News Column

"Security Aspects of a Self-Authenticating Credit Card" in Patent Application Approval Process

July 31, 2014

By a News Reporter-Staff News Editor at Politics & Government Week -- A patent application by the inventor Johnson, Simon (Bonney Lake, WA), filed on January 4, 2013, was made available online on July 17, 2014, according to news reporting originating from Washington, D.C., by VerticalNews correspondents.

This patent application has not been assigned to a company or institution.

The following quote was obtained by the news editors from the background information supplied by the inventors: "Credit cards are ubiquitous with monetary transactions. They are used in a number of scenarios to purchase groceries, restaurant meals, retail/online products, gas, or just about anything. Most often a cash or check transaction can be replaced with a credit/debit card.

"False charges create a tremendous burden on financial institutions and card holder alike. A lost or stolen card can easily be used by an unauthorized user to make purchases. Within several hours of obtaining a lost or stolen card, a thief can fraudulently charge thousands of dollars before a notification process can stop use of the card.

"Some safeguard procedures have been put into place: 1. Retail clerk verifies customer signature matches that on the back of card. 2. Retail clerk verifies customer ID matches the name on card. 3. Authorization center uses sophisticated buying profiles to identify a potentially unauthorized purchase.

"These safeguard procedures are not always performed at the point of sale, for example, a gas purchase. Many retail outlets do not require a signature for authentication with purchases under $50, nor does the retail clerk check the card carrier's ID.

"There is accordingly an unmet need in the art to provide additional security to the use of credit cards while using the existing underlying infrastructure without changes.

"An example of a prior art device is shown in U.S. Pat. No. 6,954,133, entitled Biometric smart card, biometric smart card reader, and method use issued Oct. 11, 2005, to Travis M. McGregor et al. McGregor claims an alternate means of exchanging data between authenticating bank and card to make transactions more secure.

"Another example of a prior art device is shown in U.S. Pat. No. 4,667,087, entitled Secure Credit Card, issued May 19, 1987 to Max A. Quintana. Quintana teaches a means of obscuring critical account information until a user PIN is supplied.

"It is the goal of the present invention to use the policies and equipment of existing infrastructure for credit card purchases. In addition, the present invention provides a means of managing internal account data of a credit card to prevent unauthorized use."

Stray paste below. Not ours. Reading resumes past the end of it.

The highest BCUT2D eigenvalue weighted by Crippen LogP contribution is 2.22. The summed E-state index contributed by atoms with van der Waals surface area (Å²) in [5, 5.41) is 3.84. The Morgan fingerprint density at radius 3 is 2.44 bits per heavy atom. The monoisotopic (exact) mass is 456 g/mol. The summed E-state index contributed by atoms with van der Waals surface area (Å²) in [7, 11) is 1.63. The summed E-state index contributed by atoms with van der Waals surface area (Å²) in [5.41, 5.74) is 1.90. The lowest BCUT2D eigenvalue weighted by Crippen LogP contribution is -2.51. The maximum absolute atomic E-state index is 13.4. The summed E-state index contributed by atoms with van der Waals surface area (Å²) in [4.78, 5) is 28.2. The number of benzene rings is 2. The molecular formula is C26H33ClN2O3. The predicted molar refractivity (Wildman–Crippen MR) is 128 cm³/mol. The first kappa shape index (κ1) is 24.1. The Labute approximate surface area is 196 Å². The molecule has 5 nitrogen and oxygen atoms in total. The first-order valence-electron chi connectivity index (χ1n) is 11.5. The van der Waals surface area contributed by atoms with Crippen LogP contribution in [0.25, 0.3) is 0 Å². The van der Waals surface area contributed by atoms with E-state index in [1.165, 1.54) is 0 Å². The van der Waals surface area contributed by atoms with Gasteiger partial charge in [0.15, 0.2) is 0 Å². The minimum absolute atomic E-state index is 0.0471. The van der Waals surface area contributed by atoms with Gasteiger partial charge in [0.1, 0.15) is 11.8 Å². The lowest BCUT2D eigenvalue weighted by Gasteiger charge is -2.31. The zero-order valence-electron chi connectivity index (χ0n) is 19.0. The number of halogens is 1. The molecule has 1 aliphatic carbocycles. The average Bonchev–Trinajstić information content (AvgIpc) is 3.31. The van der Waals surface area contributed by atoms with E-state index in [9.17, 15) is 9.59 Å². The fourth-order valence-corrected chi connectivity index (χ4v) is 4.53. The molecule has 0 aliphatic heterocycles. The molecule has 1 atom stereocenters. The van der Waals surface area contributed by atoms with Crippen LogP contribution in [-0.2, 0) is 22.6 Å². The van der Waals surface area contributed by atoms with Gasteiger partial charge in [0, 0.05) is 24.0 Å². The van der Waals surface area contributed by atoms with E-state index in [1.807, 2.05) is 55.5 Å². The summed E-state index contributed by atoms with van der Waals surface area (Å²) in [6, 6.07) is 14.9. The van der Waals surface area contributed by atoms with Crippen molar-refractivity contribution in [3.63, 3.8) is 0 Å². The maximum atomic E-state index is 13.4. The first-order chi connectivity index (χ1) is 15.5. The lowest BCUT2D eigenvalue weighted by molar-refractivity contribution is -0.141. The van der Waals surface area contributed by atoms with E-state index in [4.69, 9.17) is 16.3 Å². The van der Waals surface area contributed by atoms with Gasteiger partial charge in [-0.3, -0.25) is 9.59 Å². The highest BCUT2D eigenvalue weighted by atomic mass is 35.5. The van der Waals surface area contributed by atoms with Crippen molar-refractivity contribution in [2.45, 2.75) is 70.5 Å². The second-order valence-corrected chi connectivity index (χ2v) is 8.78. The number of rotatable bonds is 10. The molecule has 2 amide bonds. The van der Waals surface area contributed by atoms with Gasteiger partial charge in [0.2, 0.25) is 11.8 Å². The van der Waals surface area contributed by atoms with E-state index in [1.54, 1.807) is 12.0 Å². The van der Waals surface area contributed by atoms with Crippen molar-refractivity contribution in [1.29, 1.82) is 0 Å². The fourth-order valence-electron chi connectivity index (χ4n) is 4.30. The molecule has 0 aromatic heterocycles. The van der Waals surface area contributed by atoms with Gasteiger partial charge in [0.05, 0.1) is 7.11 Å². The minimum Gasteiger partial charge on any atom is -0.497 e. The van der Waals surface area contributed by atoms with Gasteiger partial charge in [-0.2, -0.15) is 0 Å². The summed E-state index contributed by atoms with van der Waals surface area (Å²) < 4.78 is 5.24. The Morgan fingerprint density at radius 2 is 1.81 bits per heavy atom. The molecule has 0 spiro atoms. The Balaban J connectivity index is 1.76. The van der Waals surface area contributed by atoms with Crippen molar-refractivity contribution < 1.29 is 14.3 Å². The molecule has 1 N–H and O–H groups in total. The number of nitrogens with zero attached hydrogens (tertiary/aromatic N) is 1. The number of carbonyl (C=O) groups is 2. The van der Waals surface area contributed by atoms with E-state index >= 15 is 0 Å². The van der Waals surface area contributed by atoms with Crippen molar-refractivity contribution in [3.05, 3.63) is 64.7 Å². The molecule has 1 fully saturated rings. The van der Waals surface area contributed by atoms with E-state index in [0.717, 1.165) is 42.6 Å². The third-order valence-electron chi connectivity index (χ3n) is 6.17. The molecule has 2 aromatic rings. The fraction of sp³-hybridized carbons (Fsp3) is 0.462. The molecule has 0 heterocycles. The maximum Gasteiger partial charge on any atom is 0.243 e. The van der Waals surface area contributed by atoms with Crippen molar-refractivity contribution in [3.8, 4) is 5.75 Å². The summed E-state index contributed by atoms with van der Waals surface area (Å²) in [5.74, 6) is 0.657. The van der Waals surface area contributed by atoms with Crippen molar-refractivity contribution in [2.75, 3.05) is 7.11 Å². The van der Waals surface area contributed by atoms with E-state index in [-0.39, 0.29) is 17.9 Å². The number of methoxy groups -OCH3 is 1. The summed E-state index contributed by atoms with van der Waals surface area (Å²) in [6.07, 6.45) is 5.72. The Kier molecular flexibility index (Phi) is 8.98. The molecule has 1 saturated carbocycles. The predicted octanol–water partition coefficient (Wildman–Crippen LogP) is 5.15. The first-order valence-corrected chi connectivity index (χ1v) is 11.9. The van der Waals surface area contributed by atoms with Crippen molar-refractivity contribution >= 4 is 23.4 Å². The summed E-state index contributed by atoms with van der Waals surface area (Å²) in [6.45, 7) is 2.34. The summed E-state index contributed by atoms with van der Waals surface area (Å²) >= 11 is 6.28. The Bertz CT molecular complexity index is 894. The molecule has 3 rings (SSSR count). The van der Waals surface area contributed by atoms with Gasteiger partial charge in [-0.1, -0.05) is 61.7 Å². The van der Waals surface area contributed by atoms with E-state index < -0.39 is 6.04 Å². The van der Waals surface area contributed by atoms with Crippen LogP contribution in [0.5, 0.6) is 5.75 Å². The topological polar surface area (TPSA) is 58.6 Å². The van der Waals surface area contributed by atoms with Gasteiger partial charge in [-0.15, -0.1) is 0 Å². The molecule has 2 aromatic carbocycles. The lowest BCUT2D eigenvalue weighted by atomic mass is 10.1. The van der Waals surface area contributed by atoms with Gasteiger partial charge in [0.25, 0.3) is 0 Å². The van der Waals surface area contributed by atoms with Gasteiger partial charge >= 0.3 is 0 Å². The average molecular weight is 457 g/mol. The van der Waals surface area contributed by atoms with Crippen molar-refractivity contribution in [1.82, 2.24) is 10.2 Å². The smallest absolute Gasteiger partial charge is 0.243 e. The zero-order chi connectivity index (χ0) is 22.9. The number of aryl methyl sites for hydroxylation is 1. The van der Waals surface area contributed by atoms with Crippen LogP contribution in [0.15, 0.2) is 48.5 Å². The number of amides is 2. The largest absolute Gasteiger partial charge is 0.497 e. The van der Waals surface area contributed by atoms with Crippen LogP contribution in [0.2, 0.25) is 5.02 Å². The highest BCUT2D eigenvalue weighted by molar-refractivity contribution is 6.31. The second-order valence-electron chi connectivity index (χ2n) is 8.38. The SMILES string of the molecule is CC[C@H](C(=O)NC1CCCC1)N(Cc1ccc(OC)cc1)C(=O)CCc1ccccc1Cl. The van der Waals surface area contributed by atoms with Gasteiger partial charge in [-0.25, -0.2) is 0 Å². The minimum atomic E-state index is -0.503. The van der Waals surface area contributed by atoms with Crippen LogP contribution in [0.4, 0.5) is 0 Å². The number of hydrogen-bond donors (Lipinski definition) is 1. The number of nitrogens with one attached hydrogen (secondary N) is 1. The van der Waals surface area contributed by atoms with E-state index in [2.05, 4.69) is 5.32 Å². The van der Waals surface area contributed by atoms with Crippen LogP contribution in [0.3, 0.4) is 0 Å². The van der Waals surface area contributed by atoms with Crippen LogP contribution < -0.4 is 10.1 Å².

In addition to the background information obtained for this patent application, VerticalNews journalists also obtained the inventor's summary information for this patent application: "The present invention relates generally to credit cards/tokens and more particularly to a means of providing an additional layer of security to existing credit cards.

"The apparatus and system according to the present invention provides a credit card with a display and integrated input mechanism that is electrically connected to a micro-controller equipped with internal memory. A user PIN is entered via the input mechanism and used to decrypt account data stored within the micro-controller's memory. The decrypted account data is then rendered on the integral display and sent to a transaction terminal when making a purchase.

"Certain embodiments of the invention have other aspects in addition to or in place of those mentioned above. These aspects will become apparent to those skilled in the art from a reading of the following detailed description when taken with reference to the accompanying drawings.

"Other objects and advantages of the present invention will be more readily apparent from the following detailed description when read in conjunction with the accompanying drawings.


"FIG. 1 schematically depicts a self-authenticating credit card with an integrated microcontroller, an integrated human interface device ('HID'), and an integrated output display.

"FIG. 2 represents a state diagram showing the different states of a self-authenticating credit card.

"FIG. 3 represents a flow diagram showing processes of the micro-controller when a user changes their PIN."

URL and more information on this patent application, see: Johnson, Simon. Security Aspects of a Self-Authenticating Credit Card. Filed January 4, 2013 and posted July 17, 2014. Patent URL:

Keywords for this news article include: Patents.

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Source: Politics & Government Week

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